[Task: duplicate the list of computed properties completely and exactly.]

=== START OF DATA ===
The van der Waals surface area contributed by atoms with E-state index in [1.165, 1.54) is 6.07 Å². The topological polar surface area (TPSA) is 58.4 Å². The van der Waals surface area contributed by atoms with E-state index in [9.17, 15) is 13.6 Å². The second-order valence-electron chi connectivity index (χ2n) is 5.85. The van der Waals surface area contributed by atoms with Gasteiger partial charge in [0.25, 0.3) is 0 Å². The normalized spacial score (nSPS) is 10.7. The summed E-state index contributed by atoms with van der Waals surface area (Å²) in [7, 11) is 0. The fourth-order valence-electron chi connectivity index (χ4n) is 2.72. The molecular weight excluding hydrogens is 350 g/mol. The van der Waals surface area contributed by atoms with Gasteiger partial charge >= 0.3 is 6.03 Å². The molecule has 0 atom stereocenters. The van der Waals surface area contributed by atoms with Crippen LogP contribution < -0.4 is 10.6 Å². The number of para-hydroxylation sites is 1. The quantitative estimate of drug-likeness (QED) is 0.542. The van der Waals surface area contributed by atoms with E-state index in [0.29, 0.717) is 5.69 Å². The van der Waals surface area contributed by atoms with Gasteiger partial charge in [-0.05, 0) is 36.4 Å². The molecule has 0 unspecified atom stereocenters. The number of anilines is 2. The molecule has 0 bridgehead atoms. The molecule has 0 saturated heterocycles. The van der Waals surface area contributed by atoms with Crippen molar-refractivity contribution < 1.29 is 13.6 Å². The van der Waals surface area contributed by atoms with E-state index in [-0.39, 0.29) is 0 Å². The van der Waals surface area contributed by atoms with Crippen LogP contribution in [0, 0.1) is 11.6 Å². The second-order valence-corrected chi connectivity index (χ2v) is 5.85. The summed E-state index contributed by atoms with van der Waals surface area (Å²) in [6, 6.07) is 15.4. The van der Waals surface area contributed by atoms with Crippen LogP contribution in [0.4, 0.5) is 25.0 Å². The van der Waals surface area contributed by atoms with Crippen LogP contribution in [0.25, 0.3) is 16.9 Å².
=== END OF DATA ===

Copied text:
The van der Waals surface area contributed by atoms with E-state index in [1.165, 1.54) is 6.07 Å². The topological polar surface area (TPSA) is 58.4 Å². The van der Waals surface area contributed by atoms with E-state index in [9.17, 15) is 13.6 Å². The second-order valence-electron chi connectivity index (χ2n) is 5.85. The van der Waals surface area contributed by atoms with Gasteiger partial charge in [0.25, 0.3) is 0 Å². The normalized spacial score (nSPS) is 10.7. The summed E-state index contributed by atoms with van der Waals surface area (Å²) in [7, 11) is 0. The fourth-order valence-electron chi connectivity index (χ4n) is 2.72. The molecular weight excluding hydrogens is 350 g/mol. The van der Waals surface area contributed by atoms with Gasteiger partial charge >= 0.3 is 6.03 Å². The molecule has 0 atom stereocenters. The van der Waals surface area contributed by atoms with Crippen LogP contribution < -0.4 is 10.6 Å². The number of para-hydroxylation sites is 1. The quantitative estimate of drug-likeness (QED) is 0.542. The van der Waals surface area contributed by atoms with E-state index in [0.29, 0.717) is 5.69 Å². The van der Waals surface area contributed by atoms with Gasteiger partial charge in [-0.05, 0) is 36.4 Å². The molecule has 0 unspecified atom stereocenters. The number of anilines is 2. The molecule has 0 bridgehead atoms. The molecule has 0 saturated heterocycles. The van der Waals surface area contributed by atoms with Crippen molar-refractivity contribution < 1.29 is 13.6 Å². The van der Waals surface area contributed by atoms with E-state index in [-0.39, 0.29) is 0 Å². The van der Waals surface area contributed by atoms with Crippen LogP contribution in [0, 0.1) is 11.6 Å². The second-order valence-corrected chi connectivity index (χ2v) is 5.85. The summed E-state index contributed by atoms with van der Waals surface area (Å²) in [6, 6.07) is 15.4. The van der Waals surface area contributed by atoms with Crippen LogP contribution in [0.4, 0.5) is 25.0 Å². The van der Waals surface area contributed by atoms with Crippen LogP contribution in [0.25, 0.3) is 16.9 Å².